Here’s the original implementation of gluInvertMatrix which will get you your clip-space-to-world-space transformation; this is a direct copy and all credit goes to the original authors, but it can be a little tricky to find this code:

bool theOriginalGluInvertMatrix(const double m[16], double invOut[16]) { double inv[16], det; int i; inv[0] = m[5] * m[10] * m[15] - m[5] * m[11] * m[14] - m[9] * m[6] * m[15] + m[9] * m[7] * m[14] + m[13] * m[6] * m[11] - m[13] * m[7] * m[10]; inv[4] = -m[4] * m[10] * m[15] + m[4] * m[11] * m[14] + m[8] * m[6] * m[15] - m[8] * m[7] * m[14] - m[12] * m[6] * m[11] + m[12] * m[7] * m[10]; inv[8] = m[4] * m[9] * m[15] - m[4] * m[11] * m[13] - m[8] * m[5] * m[15] + m[8] * m[7] * m[13] + m[12] * m[5] * m[11] - m[12] * m[7] * m[9]; inv[12] = -m[4] * m[9] * m[14] + m[4] * m[10] * m[13] + m[8] * m[5] * m[14] - m[8] * m[6] * m[13] - m[12] * m[5] * m[10] + m[12] * m[6] * m[9]; inv[1] = -m[1] * m[10] * m[15] + m[1] * m[11] * m[14] + m[9] * m[2] * m[15] - m[9] * m[3] * m[14] - m[13] * m[2] * m[11] + m[13] * m[3] * m[10]; inv[5] = m[0] * m[10] * m[15] - m[0] * m[11] * m[14] - m[8] * m[2] * m[15] + m[8] * m[3] * m[14] + m[12] * m[2] * m[11] - m[12] * m[3] * m[10]; inv[9] = -m[0] * m[9] * m[15] + m[0] * m[11] * m[13] + m[8] * m[1] * m[15] - m[8] * m[3] * m[13] - m[12] * m[1] * m[11] + m[12] * m[3] * m[9]; inv[13] = m[0] * m[9] * m[14] - m[0] * m[10] * m[13] - m[8] * m[1] * m[14] + m[8] * m[2] * m[13] + m[12] * m[1] * m[10] - m[12] * m[2] * m[9]; inv[2] = m[1] * m[6] * m[15] - m[1] * m[7] * m[14] - m[5] * m[2] * m[15] + m[5] * m[3] * m[14] + m[13] * m[2] * m[7] - m[13] * m[3] * m[6]; inv[6] = -m[0] * m[6] * m[15] + m[0] * m[7] * m[14] + m[4] * m[2] * m[15] - m[4] * m[3] * m[14] - m[12] * m[2] * m[7] + m[12] * m[3] * m[6]; inv[10] = m[0] * m[5] * m[15] - m[0] * m[7] * m[13] - m[4] * m[1] * m[15] + m[4] * m[3] * m[13] + m[12] * m[1] * m[7] - m[12] * m[3] * m[5]; inv[14] = -m[0] * m[5] * m[14] + m[0] * m[6] * m[13] + m[4] * m[1] * m[14] - m[4] * m[2] * m[13] - m[12] * m[1] * m[6] + m[12] * m[2] * m[5]; inv[3] = -m[1] * m[6] * m[11] + m[1] * m[7] * m[10] + m[5] * m[2] * m[11] - m[5] * m[3] * m[10] - m[9] * m[2] * m[7] + m[9] * m[3] * m[6]; inv[7] = m[0] * m[6] * m[11] - m[0] * m[7] * m[10] - m[4] * m[2] * m[11] + m[4] * m[3] * m[10] + m[8] * m[2] * m[7] - m[8] * m[3] * m[6]; inv[11] = -m[0] * m[5] * m[11] + m[0] * m[7] * m[9] + m[4] * m[1] * m[11] - m[4] * m[3] * m[9] - m[8] * m[1] * m[7] + m[8] * m[3] * m[5]; inv[15] = m[0] * m[5] * m[10] - m[0] * m[6] * m[9] - m[4] * m[1] * m[10] + m[4] * m[2] * m[9] + m[8] * m[1] * m[6] - m[8] * m[2] * m[5]; det = m[0] * inv[0] + m[1] * inv[4] + m[2] * inv[8] + m[3] * inv[12]; if (det == 0) return false; det = 1.0 / det; for (i = 0; i < 16; i++) invOut[i] = inv[i] * det; return true; } |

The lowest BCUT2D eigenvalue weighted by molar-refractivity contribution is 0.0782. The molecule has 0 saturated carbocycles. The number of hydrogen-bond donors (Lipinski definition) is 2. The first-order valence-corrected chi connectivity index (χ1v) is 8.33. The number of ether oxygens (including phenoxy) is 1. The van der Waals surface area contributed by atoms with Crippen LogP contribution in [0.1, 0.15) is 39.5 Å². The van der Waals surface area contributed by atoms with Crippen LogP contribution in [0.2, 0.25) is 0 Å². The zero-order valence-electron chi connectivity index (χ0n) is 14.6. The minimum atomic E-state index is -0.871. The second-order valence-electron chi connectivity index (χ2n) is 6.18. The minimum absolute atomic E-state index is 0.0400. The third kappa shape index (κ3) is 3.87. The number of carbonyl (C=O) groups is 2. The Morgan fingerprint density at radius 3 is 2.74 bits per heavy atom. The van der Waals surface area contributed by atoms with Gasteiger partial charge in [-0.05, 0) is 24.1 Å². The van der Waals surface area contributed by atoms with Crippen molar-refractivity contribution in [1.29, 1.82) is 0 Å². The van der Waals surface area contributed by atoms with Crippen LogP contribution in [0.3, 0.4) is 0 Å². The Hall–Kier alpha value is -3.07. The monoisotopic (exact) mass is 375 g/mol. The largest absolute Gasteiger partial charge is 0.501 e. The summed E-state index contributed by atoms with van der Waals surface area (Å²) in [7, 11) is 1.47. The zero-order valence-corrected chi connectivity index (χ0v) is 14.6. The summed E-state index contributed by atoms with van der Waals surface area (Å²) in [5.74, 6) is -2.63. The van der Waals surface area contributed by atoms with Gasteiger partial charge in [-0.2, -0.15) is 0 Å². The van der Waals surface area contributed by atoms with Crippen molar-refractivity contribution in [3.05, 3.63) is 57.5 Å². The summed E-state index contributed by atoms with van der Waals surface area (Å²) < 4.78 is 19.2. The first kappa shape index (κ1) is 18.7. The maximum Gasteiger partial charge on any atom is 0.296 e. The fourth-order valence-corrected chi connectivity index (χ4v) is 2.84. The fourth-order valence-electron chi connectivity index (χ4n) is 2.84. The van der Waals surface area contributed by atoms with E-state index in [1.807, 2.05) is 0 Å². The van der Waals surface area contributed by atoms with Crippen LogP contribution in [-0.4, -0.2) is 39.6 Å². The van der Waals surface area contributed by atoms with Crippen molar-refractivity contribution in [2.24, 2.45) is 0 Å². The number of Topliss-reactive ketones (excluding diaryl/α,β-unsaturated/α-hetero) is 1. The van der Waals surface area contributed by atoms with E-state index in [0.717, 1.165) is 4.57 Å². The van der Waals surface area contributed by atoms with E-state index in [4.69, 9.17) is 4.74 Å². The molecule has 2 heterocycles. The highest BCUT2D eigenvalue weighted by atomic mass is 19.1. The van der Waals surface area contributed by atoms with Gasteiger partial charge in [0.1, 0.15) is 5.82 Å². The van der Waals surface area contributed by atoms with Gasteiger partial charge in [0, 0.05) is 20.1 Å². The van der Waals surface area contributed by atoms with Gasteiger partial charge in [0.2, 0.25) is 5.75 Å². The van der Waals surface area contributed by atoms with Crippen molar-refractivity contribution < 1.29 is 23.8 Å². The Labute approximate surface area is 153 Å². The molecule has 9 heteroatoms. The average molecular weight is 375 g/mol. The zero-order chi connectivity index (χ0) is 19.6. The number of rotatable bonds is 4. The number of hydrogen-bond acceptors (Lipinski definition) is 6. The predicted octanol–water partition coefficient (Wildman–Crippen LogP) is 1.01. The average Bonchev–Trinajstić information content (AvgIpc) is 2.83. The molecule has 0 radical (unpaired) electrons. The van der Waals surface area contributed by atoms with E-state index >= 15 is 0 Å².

Again, you pass this matrix to your fragment shader as a uniform.

You can work out your clip space coordinates from window space simply by multiplying windowSpace.xy by 2.0 and subtracting 1.0 to get the xy component; and, neatly, since you want the position actually “touching” your screen, the z component is 0.0 (I generally set w to 1.0 although it’s not strictly necessary). You then multiply vec4(windowSpacePos.xy * 2.0 – 1.0, 0.0, 1.0) by your inverse projection matrix.